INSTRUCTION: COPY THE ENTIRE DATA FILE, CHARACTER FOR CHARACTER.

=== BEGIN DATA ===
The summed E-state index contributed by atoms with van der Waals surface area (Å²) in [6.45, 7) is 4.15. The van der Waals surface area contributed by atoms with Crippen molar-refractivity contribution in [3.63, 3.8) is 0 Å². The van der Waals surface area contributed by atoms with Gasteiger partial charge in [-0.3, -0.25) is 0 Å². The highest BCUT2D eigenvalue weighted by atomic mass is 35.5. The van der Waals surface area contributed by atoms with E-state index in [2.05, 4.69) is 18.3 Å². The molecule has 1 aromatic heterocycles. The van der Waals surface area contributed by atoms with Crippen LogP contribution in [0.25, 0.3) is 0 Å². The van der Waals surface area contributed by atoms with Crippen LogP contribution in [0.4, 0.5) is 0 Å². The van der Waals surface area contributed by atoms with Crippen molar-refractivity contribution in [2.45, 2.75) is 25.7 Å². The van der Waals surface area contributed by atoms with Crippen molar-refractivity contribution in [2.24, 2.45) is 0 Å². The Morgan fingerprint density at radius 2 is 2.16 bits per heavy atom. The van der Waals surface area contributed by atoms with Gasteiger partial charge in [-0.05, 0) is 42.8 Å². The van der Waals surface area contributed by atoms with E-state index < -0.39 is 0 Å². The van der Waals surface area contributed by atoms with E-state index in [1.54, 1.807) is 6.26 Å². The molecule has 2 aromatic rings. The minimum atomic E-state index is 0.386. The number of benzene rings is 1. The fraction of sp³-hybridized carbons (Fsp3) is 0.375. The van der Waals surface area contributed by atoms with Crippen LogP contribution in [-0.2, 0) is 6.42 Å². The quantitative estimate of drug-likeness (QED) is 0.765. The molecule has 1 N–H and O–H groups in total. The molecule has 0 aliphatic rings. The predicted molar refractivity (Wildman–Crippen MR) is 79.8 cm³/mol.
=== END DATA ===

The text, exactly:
The summed E-state index contributed by atoms with van der Waals surface area (Å²) in [6.45, 7) is 4.15. The van der Waals surface area contributed by atoms with Crippen molar-refractivity contribution in [3.63, 3.8) is 0 Å². The van der Waals surface area contributed by atoms with Gasteiger partial charge in [-0.3, -0.25) is 0 Å². The highest BCUT2D eigenvalue weighted by atomic mass is 35.5. The van der Waals surface area contributed by atoms with E-state index in [2.05, 4.69) is 18.3 Å². The molecule has 1 aromatic heterocycles. The van der Waals surface area contributed by atoms with Crippen LogP contribution in [0.25, 0.3) is 0 Å². The van der Waals surface area contributed by atoms with Crippen LogP contribution in [0.4, 0.5) is 0 Å². The van der Waals surface area contributed by atoms with Crippen molar-refractivity contribution in [2.45, 2.75) is 25.7 Å². The van der Waals surface area contributed by atoms with Crippen molar-refractivity contribution in [2.24, 2.45) is 0 Å². The Morgan fingerprint density at radius 2 is 2.16 bits per heavy atom. The van der Waals surface area contributed by atoms with Gasteiger partial charge in [-0.05, 0) is 42.8 Å². The van der Waals surface area contributed by atoms with E-state index < -0.39 is 0 Å². The van der Waals surface area contributed by atoms with E-state index in [1.54, 1.807) is 6.26 Å². The molecule has 2 aromatic rings. The minimum atomic E-state index is 0.386. The number of benzene rings is 1. The fraction of sp³-hybridized carbons (Fsp3) is 0.375. The van der Waals surface area contributed by atoms with Crippen LogP contribution in [-0.2, 0) is 6.42 Å². The quantitative estimate of drug-likeness (QED) is 0.765. The molecule has 1 N–H and O–H groups in total. The molecule has 0 aliphatic rings. The predicted molar refractivity (Wildman–Crippen MR) is 79.8 cm³/mol.